Joseph Scelsa Brings Italian American Heritage to Life
What do Bank of America founder A.P. Giannini, inventor Antonio Meucci (credited with inventing the telephone before Alexander Graham Bell), and Civil War colonel and antiquities collector Luigi Palma de Cesnola all have in common? According to Dr. Joseph V. Scelsa, founder and president of the Italian American Museum and Queens College VP, they represent but a handful of the hundreds of accomplished Italian Americans whose contributions to American culture have enriched society.
“People think of [Italian Americans] either as Renaissance scholars or ‘Sopranos’,” explains Scelsa, who has made it his life’s work to depict and communicate the rich cultural heritage and contributions of Italian Americans. “We’re so much more diverse,” he continues. “We’ve got scientists, industrialists, and people in every walk of life where there have been contributions.”
To commemorate the achievements of Italian Americans, Scelsa has amassed diverse collections of objects and memorabilia; a renovated, state-of-the-art building at Snug Harbor will depict shovels that dug the NYC subway system, the writings of midwives who delivered babies in the late nineteenth century, needlework, statues, and more. And he’s sponsored a prodigious array of exhibitions, festivals, lectures, symposia, and educational travel programs throughout the city. “Our museum serves as a resource for universities and the larger community,” notes Scelsa. “When scholars and students are interested in learning more about [Italian Americans], they’ll …learn more of the real story.” As a case in point, Scelsa points out that most Americans don’t know that Italians, whose greatest immigration wave was between 1880 and 1920, were already living in this country for hundreds of years. John Cabot (nee Giovanni Caboto) was an Italian navigator and explorer credited as one of the first Europeans to discover the North American mainland, while Italian Philippo Mazzei helped to manage Thomas Jefferson’s estate. “Italian thought and philosophy were already very strong in America’s early years,” points out Scelsa.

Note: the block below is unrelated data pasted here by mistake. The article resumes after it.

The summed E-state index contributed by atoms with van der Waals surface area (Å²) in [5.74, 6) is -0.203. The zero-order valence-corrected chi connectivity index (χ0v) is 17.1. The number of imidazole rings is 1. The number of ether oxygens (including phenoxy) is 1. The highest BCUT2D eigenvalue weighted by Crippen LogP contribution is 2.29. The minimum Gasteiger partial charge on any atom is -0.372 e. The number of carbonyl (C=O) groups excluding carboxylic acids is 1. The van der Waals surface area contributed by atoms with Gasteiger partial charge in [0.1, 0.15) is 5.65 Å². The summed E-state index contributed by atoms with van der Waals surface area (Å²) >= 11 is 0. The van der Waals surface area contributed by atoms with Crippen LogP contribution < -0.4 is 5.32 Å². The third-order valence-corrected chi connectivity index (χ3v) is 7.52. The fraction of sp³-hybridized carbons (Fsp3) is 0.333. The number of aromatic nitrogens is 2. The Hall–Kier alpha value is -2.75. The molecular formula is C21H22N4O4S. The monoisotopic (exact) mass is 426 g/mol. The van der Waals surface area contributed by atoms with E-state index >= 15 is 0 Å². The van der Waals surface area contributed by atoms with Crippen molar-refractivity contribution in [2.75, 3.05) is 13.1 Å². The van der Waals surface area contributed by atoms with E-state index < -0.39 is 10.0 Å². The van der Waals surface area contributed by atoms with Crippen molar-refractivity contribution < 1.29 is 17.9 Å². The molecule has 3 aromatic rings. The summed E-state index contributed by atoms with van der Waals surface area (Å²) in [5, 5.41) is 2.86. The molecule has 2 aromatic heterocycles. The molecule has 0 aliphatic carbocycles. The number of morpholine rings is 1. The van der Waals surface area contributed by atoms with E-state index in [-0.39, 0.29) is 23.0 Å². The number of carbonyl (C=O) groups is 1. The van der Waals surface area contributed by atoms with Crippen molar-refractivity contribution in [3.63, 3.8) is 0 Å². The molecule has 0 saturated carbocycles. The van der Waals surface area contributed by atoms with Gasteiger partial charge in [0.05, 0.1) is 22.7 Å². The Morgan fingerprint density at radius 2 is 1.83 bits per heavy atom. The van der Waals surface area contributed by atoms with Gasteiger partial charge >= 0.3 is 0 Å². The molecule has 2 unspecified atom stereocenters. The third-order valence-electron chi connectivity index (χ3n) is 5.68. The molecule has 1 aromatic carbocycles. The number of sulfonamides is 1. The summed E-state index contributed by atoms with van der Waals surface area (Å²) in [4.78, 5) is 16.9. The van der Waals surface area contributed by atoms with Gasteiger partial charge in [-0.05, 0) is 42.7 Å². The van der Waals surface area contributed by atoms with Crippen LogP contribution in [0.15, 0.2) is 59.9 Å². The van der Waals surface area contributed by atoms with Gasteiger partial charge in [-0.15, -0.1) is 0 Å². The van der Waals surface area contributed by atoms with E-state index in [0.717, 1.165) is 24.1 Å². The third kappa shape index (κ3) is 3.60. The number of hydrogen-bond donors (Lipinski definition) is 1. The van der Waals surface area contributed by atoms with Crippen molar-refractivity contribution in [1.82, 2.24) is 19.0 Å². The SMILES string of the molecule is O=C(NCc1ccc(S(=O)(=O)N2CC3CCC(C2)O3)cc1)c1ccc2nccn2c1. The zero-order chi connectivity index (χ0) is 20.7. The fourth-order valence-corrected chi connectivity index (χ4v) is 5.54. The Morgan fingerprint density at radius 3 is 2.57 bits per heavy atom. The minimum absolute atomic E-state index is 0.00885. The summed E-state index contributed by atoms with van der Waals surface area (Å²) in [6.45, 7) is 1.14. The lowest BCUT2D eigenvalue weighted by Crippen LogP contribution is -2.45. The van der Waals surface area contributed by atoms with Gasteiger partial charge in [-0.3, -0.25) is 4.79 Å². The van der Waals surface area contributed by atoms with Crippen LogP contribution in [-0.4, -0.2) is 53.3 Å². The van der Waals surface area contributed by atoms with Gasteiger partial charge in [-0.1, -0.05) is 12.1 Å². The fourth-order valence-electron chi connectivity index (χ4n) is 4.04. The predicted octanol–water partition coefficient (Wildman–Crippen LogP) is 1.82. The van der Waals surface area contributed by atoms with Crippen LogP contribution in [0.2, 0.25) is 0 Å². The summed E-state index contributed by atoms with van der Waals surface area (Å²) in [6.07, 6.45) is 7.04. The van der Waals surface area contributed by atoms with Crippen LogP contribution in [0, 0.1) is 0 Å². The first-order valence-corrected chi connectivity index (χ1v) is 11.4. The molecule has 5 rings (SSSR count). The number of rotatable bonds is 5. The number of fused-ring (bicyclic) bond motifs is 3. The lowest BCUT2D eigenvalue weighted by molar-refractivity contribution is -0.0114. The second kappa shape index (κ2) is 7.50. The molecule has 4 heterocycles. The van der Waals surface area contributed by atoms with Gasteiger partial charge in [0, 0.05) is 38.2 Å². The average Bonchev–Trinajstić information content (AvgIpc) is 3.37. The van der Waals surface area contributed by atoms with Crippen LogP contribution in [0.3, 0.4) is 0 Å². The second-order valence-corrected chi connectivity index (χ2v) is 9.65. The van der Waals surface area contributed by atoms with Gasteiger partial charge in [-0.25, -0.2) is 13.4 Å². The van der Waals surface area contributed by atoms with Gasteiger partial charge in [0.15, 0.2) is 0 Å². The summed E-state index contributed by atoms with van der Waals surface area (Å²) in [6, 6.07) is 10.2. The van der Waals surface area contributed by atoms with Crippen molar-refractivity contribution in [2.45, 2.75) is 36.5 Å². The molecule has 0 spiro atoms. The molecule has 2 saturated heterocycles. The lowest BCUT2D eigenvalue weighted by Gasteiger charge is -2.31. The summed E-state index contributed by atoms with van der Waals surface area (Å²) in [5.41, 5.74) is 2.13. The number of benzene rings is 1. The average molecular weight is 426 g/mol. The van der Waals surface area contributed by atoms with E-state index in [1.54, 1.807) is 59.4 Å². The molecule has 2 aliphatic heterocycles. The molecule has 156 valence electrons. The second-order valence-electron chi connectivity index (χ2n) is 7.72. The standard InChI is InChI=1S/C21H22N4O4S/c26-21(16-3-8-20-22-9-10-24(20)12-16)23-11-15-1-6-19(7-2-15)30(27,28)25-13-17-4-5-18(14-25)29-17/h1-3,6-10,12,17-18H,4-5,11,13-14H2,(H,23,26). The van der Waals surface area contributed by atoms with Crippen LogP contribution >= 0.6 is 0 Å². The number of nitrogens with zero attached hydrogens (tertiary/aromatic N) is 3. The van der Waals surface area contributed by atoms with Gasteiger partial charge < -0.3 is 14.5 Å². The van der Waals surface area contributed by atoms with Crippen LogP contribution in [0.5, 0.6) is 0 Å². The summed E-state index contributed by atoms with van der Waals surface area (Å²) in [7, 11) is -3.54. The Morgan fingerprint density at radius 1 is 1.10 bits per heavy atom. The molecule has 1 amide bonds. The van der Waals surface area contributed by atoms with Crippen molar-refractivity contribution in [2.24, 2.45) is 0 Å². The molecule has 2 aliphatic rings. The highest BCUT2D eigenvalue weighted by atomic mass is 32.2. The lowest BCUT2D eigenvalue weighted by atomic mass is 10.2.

Scelsa, who holds a doctorate in Sociology and Education from Columbia University, wrote his dissertation on “Constructive Pluralism,” and it is this principle that has continued to guide his mission to put Italian Americans on the map: “Each group in American society needs to have its own institutions, its own places where culture and values are learned, studied and shared by society. We’re not a melting pot, we’re a mosaic,” he concludes passionately.
The collections and exhibitions of the Italian American Museum currently are spread among several sites in the city, but not for long. Scelsa recently signed a $9 million contract to purchase a building in the heart of Little Italy that will consolidate the Italian American Museum in one location. Once construction is complete (at least part of it will open in the fall or winter of 2008 if all goes well), the sky’s the limit: Scelsa envisions artists-in-residence, educational seminars, Italian classes, cooking demonstrations, a small theater for screenings, and a full educational program that reaches out to school children.
Building a museum is no small feat, and Scelsa understands that his job will require a significant development effort. “I want to hire an executive director, a development director, and a curator for the museum. I know I must raise money. It will be a lot of work,” he says, but notes that he’s up to the task. (Scelsa, who is listed in Who’s Who in America and Who’s Who Among Italian Americans, already helped to raise significant funds for the Calandra Italian American Institute, which is under the aegis of Queens College.) “This is an idea whose time has come. After I’m gone, I want to leave the museum in good stead,” he adds modestly. There is little doubt that Scelsa, whose role models include CUNY Chancellor Matt Goldstein (“He always said ‘Think big’…he believed in me”), will accomplish his grand mission to immortalize the myriad contributions of Italian Americans, leaving a monumental legacy to both New York City, the country, and the culture he prizes so dearly.#
To learn more about the Italian American Museum, log onto www.italianamericanmuseum.org